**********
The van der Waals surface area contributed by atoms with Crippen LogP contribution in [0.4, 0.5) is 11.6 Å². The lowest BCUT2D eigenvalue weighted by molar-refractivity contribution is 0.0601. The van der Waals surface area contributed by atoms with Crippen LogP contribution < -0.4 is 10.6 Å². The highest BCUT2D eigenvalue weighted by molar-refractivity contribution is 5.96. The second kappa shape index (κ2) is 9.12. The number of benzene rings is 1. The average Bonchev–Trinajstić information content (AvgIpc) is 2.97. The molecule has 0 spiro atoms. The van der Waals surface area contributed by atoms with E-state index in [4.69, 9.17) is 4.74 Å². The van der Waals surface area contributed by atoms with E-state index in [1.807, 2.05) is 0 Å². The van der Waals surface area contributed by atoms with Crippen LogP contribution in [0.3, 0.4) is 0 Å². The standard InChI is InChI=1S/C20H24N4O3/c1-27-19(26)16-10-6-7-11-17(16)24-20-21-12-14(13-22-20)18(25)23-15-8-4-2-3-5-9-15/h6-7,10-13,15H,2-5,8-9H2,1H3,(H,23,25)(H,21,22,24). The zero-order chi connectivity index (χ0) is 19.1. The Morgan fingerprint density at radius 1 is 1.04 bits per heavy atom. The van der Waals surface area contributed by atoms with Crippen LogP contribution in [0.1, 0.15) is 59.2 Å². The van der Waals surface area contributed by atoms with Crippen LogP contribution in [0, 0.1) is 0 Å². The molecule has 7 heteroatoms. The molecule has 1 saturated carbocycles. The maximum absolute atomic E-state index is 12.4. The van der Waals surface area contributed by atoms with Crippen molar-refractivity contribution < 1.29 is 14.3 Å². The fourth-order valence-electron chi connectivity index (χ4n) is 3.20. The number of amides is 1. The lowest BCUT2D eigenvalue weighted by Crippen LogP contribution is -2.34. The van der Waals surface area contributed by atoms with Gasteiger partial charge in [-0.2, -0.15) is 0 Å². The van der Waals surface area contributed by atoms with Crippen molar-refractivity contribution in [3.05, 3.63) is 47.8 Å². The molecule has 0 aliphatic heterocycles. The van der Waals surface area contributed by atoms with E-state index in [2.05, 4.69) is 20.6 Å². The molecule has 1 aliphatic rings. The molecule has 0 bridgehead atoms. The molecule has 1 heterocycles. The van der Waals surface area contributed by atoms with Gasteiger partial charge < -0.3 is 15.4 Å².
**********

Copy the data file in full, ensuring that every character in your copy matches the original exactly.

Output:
The van der Waals surface area contributed by atoms with Crippen LogP contribution in [0.4, 0.5) is 11.6 Å². The lowest BCUT2D eigenvalue weighted by molar-refractivity contribution is 0.0601. The van der Waals surface area contributed by atoms with Crippen LogP contribution < -0.4 is 10.6 Å². The highest BCUT2D eigenvalue weighted by molar-refractivity contribution is 5.96. The second kappa shape index (κ2) is 9.12. The number of benzene rings is 1. The average Bonchev–Trinajstić information content (AvgIpc) is 2.97. The molecule has 0 spiro atoms. The van der Waals surface area contributed by atoms with E-state index in [4.69, 9.17) is 4.74 Å². The van der Waals surface area contributed by atoms with E-state index in [1.807, 2.05) is 0 Å². The van der Waals surface area contributed by atoms with Crippen LogP contribution in [0.3, 0.4) is 0 Å². The standard InChI is InChI=1S/C20H24N4O3/c1-27-19(26)16-10-6-7-11-17(16)24-20-21-12-14(13-22-20)18(25)23-15-8-4-2-3-5-9-15/h6-7,10-13,15H,2-5,8-9H2,1H3,(H,23,25)(H,21,22,24). The zero-order chi connectivity index (χ0) is 19.1. The Morgan fingerprint density at radius 1 is 1.04 bits per heavy atom. The van der Waals surface area contributed by atoms with Crippen LogP contribution in [0.1, 0.15) is 59.2 Å². The van der Waals surface area contributed by atoms with Crippen LogP contribution in [0, 0.1) is 0 Å². The molecule has 7 heteroatoms. The molecule has 1 saturated carbocycles. The maximum absolute atomic E-state index is 12.4. The van der Waals surface area contributed by atoms with Crippen molar-refractivity contribution < 1.29 is 14.3 Å². The fourth-order valence-electron chi connectivity index (χ4n) is 3.20. The number of amides is 1. The lowest BCUT2D eigenvalue weighted by Crippen LogP contribution is -2.34. The van der Waals surface area contributed by atoms with Gasteiger partial charge in [-0.2, -0.15) is 0 Å². The van der Waals surface area contributed by atoms with Crippen molar-refractivity contribution in [3.05, 3.63) is 47.8 Å². The molecule has 0 aliphatic heterocycles. The van der Waals surface area contributed by atoms with E-state index in [2.05, 4.69) is 20.6 Å². The molecule has 1 aliphatic rings. The molecule has 0 bridgehead atoms. The molecule has 1 heterocycles. The van der Waals surface area contributed by atoms with Gasteiger partial charge < -0.3 is 15.4 Å².